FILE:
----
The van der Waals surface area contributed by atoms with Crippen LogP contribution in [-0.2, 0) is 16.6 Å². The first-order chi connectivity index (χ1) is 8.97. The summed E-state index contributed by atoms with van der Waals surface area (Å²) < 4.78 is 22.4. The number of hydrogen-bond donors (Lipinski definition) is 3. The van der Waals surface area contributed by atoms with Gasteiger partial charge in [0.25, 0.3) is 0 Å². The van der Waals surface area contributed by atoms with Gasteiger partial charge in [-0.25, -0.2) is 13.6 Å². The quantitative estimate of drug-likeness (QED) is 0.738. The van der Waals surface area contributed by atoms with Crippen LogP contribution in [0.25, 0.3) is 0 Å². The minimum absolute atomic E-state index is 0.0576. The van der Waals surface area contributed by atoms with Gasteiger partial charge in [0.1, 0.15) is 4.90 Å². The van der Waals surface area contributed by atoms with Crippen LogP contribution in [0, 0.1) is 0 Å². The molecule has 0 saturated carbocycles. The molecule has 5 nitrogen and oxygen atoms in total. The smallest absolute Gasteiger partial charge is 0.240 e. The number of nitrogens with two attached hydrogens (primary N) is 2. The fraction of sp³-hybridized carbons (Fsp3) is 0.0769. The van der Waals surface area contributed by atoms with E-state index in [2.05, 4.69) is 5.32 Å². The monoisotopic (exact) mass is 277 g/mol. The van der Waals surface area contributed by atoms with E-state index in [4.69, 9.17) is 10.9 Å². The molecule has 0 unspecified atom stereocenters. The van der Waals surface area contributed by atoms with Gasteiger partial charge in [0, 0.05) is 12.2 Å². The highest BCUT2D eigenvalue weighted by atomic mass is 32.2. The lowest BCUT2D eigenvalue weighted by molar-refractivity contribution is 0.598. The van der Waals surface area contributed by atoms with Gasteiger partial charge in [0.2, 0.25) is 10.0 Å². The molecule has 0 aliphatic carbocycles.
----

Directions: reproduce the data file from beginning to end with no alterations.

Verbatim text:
The van der Waals surface area contributed by atoms with Crippen LogP contribution in [-0.2, 0) is 16.6 Å². The first-order chi connectivity index (χ1) is 8.97. The summed E-state index contributed by atoms with van der Waals surface area (Å²) < 4.78 is 22.4. The number of hydrogen-bond donors (Lipinski definition) is 3. The van der Waals surface area contributed by atoms with Gasteiger partial charge in [0.25, 0.3) is 0 Å². The van der Waals surface area contributed by atoms with Gasteiger partial charge in [-0.25, -0.2) is 13.6 Å². The quantitative estimate of drug-likeness (QED) is 0.738. The van der Waals surface area contributed by atoms with Crippen LogP contribution in [0.25, 0.3) is 0 Å². The minimum absolute atomic E-state index is 0.0576. The van der Waals surface area contributed by atoms with Gasteiger partial charge in [0.1, 0.15) is 4.90 Å². The van der Waals surface area contributed by atoms with Crippen LogP contribution in [0, 0.1) is 0 Å². The molecule has 0 saturated carbocycles. The molecule has 5 nitrogen and oxygen atoms in total. The smallest absolute Gasteiger partial charge is 0.240 e. The number of nitrogens with two attached hydrogens (primary N) is 2. The fraction of sp³-hybridized carbons (Fsp3) is 0.0769. The van der Waals surface area contributed by atoms with E-state index in [2.05, 4.69) is 5.32 Å². The monoisotopic (exact) mass is 277 g/mol. The van der Waals surface area contributed by atoms with E-state index in [4.69, 9.17) is 10.9 Å². The molecule has 0 unspecified atom stereocenters. The van der Waals surface area contributed by atoms with Gasteiger partial charge in [0, 0.05) is 12.2 Å². The highest BCUT2D eigenvalue weighted by atomic mass is 32.2. The lowest BCUT2D eigenvalue weighted by molar-refractivity contribution is 0.598. The van der Waals surface area contributed by atoms with Gasteiger partial charge in [0.2, 0.25) is 10.0 Å². The molecule has 0 aliphatic carbocycles.